Poll: Best air superiority fighter

17 thoughts on “Poll: Best air superiority fighter

  1. Most interesting will be the opinions outside of this blog, as I think most readers within this blog have formed and stated their conclusions already.


  2. I do not know what Picard wants with the poll; can you actually learn something about such polls?

    I guess it is somewhat tongue-in-cheek, as he included three planes which do not fit the title of the poll: two are Russian, not Western (the Sukhois Su-30 and 35), and one is not air superiority (F-35).


  3. I guess for me you have to give some parameters.

    First lets say this will be for pure air superiority with other roles already covered by other aircraft.

    I would say you must include need to do said mission both over friendly territory and in heavy IADS defended airspace.

    Lets also say we have a budget that restrains our acquisition.

    As we stand today for my sole air-superiority fighter I would choose Gripen C. The NG is still not fully developed and price looks to be considerably higher then C.

    If it was a set number of aircraft with limited ability to invest in upgrades I would choose Rafale. Especially if I had to fight tomorrow.

    If it was set number of aircraft and I had a budget for integrating IRST (and no immediate battles looming) I would choose F-22.

    Just because I did not choose Eurofighter as winner in any does not mean it is not very close behind in all considerations.

    Flanker upgrades probably would do better in multi-role comparison. Especially if you could swap in some western equipment.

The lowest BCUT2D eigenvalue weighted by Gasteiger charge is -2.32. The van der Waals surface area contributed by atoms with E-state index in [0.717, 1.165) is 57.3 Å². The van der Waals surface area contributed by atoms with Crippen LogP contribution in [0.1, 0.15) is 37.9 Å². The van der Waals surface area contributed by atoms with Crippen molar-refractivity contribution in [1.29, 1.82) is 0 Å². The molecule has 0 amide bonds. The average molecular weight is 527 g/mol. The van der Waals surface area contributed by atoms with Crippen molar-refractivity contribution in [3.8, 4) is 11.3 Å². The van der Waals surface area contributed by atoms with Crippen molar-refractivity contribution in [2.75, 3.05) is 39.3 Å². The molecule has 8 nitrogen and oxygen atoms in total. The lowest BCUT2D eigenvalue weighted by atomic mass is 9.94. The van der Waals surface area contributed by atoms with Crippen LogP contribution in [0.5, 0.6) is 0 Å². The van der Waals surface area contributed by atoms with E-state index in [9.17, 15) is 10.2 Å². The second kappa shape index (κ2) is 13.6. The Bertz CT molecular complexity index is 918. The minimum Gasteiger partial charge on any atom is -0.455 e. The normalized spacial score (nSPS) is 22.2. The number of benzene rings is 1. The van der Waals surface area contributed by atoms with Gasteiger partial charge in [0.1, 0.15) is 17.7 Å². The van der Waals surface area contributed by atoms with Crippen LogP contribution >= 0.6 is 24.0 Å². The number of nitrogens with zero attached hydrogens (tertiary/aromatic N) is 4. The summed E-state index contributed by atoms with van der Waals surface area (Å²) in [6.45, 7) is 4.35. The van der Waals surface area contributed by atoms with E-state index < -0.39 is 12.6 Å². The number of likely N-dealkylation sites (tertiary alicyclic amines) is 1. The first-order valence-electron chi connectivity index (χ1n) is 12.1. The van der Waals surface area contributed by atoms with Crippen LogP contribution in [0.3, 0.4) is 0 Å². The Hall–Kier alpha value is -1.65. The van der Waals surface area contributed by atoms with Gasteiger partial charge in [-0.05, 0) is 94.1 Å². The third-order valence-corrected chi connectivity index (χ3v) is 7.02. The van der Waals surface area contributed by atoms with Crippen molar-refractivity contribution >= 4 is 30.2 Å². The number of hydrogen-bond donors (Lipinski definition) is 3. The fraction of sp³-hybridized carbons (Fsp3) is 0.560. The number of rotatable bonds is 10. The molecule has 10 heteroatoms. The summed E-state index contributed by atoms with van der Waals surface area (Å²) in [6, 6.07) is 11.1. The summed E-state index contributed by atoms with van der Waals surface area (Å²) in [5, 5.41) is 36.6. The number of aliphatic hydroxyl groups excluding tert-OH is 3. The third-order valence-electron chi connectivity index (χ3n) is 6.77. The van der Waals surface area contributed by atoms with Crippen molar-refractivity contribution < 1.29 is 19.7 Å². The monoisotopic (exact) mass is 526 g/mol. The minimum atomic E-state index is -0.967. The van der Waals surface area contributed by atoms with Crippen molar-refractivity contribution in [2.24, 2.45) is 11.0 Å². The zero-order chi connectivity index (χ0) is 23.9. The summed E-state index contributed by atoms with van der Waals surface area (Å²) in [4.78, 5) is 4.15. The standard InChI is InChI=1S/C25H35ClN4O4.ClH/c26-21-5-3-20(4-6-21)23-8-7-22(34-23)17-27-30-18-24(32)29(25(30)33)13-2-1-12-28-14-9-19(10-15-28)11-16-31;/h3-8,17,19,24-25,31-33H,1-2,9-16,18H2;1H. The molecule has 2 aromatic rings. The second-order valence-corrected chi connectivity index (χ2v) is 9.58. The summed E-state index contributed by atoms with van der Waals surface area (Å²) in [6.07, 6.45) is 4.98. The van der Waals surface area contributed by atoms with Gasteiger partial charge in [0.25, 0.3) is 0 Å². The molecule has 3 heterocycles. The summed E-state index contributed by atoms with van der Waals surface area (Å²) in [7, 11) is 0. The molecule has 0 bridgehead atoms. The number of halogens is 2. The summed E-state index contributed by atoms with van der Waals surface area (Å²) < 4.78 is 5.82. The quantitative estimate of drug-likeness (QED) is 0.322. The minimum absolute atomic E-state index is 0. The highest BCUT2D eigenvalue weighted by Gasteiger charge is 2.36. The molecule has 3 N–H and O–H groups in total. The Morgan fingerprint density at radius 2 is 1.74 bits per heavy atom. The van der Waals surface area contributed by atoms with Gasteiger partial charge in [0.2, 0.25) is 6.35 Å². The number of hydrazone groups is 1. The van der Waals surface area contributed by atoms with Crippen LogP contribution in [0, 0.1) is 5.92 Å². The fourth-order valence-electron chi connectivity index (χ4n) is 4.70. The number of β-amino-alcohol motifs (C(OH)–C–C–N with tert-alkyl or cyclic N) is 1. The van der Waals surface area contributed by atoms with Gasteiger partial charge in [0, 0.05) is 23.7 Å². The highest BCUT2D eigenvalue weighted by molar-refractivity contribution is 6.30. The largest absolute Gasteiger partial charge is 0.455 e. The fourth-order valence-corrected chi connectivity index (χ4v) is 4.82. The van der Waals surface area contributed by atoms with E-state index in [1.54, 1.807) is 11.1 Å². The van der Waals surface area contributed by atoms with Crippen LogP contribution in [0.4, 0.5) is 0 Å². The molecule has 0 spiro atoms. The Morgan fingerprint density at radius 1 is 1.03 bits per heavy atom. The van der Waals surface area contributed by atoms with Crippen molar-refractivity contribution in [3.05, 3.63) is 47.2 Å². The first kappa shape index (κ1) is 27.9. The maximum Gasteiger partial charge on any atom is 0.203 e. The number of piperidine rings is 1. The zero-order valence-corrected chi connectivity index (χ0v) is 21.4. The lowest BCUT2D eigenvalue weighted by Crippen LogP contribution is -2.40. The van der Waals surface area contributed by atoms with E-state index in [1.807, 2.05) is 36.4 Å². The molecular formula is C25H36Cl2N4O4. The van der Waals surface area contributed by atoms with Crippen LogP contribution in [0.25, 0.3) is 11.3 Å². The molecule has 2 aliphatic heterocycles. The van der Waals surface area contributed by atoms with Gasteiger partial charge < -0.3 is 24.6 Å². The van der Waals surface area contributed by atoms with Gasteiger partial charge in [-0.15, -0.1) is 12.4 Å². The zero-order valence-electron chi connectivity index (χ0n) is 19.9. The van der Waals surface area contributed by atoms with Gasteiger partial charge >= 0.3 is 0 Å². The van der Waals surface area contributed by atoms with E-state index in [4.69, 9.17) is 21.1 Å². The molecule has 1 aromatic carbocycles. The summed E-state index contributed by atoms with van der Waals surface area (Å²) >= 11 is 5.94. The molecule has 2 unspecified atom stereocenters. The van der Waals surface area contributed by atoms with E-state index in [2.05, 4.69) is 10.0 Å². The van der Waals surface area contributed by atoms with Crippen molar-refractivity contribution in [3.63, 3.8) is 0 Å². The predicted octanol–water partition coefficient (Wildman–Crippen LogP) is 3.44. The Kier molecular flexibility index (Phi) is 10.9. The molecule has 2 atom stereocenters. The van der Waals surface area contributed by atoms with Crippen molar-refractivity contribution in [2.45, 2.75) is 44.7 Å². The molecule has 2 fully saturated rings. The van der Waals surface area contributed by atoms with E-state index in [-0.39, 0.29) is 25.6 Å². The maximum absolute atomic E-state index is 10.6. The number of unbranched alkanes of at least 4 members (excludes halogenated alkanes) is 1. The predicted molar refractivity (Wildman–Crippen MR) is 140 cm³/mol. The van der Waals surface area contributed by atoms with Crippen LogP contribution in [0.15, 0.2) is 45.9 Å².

F-35 (with its stealth aspects and avionics) will be a very good strike fighter. Probably most capable aircraft in strike mission in IADS environment once fully developed.

    In real world, I would cancel F-35 save the money and invest in next generation.


    1. Nonsense. There is no best or worst without some quite strict set of constraints. For any set amount of money, you probably can get more planes in the air for more hours with more training with the Gripen.


      1. All reasons why I also voted for Gripen.

        We seem to be agreeing too much. Something must be wrong. I am going to have to re-analyze this Gripen love fest thing we got going.


      2. It was a joke. Its okay to agree. Especially after much time spent disagreeing. agreement is the long-term goal of course.

        But, I do believe its easy to fall into trap of complacency and overlooking of faults when everyone is agreeing on something.

        More comes out of respectful disagreement and debate then when we all agree.


  4. As France has around ten times the resources of Sweden, especially in aviation and software, and the longest tradition of military aviation (Ader’s steam powered “avions” were financed by the French military, back in the Nineteenth Century), one would expect the Rafale to update more readily than the mythical Gripen NG.